No one is too young to volunteer, but there are volunteering activities in which a youth or child may NOT participate, because it would be illegal or inappropriate. Even with that restriction, there is no cause a young person can’t support in some meaningful way as a volunteer, including helping the homeless, and there are many ways a young person can volunteer, no matter how young he or she is. Volunteering is a great way to teach children about compassion and empathy, but it shouldn’t perpetuate old-fashioned ideas about volunteering, that it’s just about charity, and that its primary purpose is about well-off people giving food and items to poor people, but not talking about why there are poor people and not addressing those reasons. Volunteering by youth shouldn’t be primarily about making the kids feel good about themselves. Volunteering by youth should educate those young people about why causes are important, about community challenges, and/or about people very different from themselves. And volunteering should ALWAYS be primarily about what the person or cause needs most, not about the volunteers themselves. That means sometimes telling well-meaning people, even young people, “It’s great that you want to help, but the way you want to help is not what’s needed most and, in fact, can take valuable resources away from what we really need. And what we really need is…”
This is not a call for a volunteer motivation “purity” test. Volunteering doesn’t have to be selfless – as I have said many times in my workshops, I’m a part of Generation X, and I’ve never volunteered “to be nice” in my entire life; I’ve volunteered because I’m angry about a situation and want to do something about it, because I’m lonely or bored, because I want to explore careers, because I’m curious about an organization or activity, because I want to develop a skill or get experience for my résumé, because it sounds fun, because I want the fabulous t-shirt, and on and on. Almost any reason to volunteer is a great reason to volunteer. What I’m questioning are some of the reasons volunteering activities are created – what I’m saying is that they may actually do harm rather than good.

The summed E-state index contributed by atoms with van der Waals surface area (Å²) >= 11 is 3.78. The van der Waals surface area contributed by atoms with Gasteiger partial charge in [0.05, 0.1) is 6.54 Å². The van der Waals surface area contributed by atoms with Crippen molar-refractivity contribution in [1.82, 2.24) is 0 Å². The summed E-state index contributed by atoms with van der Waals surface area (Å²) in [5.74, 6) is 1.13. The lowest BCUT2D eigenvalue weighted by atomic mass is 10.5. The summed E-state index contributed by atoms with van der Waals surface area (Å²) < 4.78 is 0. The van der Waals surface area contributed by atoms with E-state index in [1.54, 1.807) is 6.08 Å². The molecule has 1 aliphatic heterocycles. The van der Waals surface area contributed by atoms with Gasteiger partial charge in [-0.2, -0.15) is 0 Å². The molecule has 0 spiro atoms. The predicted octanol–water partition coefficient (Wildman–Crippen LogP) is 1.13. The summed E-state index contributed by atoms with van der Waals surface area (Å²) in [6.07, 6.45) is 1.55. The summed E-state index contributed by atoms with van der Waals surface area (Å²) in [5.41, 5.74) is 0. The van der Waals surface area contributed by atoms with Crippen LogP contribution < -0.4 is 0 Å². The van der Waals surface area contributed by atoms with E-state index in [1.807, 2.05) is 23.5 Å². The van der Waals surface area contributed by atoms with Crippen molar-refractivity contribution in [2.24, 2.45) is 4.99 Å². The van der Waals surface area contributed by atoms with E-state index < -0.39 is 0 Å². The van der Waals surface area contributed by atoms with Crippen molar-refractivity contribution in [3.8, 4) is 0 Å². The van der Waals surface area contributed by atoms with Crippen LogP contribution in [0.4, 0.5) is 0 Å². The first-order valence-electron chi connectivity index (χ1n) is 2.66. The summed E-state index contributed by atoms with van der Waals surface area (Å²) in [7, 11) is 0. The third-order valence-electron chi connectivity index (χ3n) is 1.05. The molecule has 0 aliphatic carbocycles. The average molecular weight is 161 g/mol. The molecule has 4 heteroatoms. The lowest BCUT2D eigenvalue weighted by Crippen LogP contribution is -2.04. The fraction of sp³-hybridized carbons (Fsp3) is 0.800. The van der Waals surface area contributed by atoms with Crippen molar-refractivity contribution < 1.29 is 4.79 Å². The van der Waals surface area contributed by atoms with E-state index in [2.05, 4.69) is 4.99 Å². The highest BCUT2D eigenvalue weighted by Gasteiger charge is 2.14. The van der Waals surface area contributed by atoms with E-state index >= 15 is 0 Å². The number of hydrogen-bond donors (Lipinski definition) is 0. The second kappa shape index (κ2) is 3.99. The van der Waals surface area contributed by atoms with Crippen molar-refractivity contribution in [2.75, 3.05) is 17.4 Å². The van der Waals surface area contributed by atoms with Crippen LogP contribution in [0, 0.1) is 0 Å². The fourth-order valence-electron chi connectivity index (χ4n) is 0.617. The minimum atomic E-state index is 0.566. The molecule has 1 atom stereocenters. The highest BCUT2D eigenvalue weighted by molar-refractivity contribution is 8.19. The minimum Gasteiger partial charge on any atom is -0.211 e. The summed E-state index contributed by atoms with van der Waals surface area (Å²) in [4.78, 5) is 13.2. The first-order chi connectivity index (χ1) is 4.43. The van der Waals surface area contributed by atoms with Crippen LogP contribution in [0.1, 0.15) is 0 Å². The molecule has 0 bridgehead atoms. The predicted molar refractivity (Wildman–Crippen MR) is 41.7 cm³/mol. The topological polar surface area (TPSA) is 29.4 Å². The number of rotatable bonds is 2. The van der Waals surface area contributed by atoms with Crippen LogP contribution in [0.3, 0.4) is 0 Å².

Even with all my disclaimers and all my work to date promoting volunteerism, I have a feeling this blog is still going to get me accused of being anti-volunteer. Nothing could be farther from the truth. But vanity volunteering… sorry, I’m just not a fan.
For more on this subject – written by others:
Symptoms of a Vanity Nonprofit by Mark Fulop, from May 28, 2014.
The Most Outlandish Charity Trends: Is It About Vanity?, from MainStreet an online financial magazine & news site by TheStreet, in April 2014.
Vanity Charity, an opinion piece by Alan Cantor, published online on March 5, 2013
This 2012 Cracked article: “5 Popular Forms of Charity (That Aren’t Helping).
This New York Times Magazine article, “The Vanity of Volunteerism,” from July 2000.
#InstagrammingAfrica: The Narcissism of Global Voluntourism , from the Pacific Standard, June 2014
This Boston Globe article, Corporate volunteers can be a burden for nonprofits, from March 2015
How to judge a charity: the five questions no one asked Kids Company (How do you know if a charity is changing lives?), 2 January 2016 article from The Spectator
Added Jan. 18: In The Reductive Seduction of Other People’s Problems, Courtney Martin warns against a line of thinking which leads privileged young Westerners to think they can solve serious social problems in developing countries. Ms. Martin points to failed international development efforts like the now-infamous PlayPump, a piece of playground equipment that was meant to also pump underground water in remote communities. It was embraced by the development community — though the pumps didn’t, in fact, work. “It’s dangerous for the people whose problems you’ve mistakenly diagnosed as easily solvable. There is real fallout when well-intentioned people attempt to solve problems without acknowledging the underlying complexity.”
And for more by me, on related topics: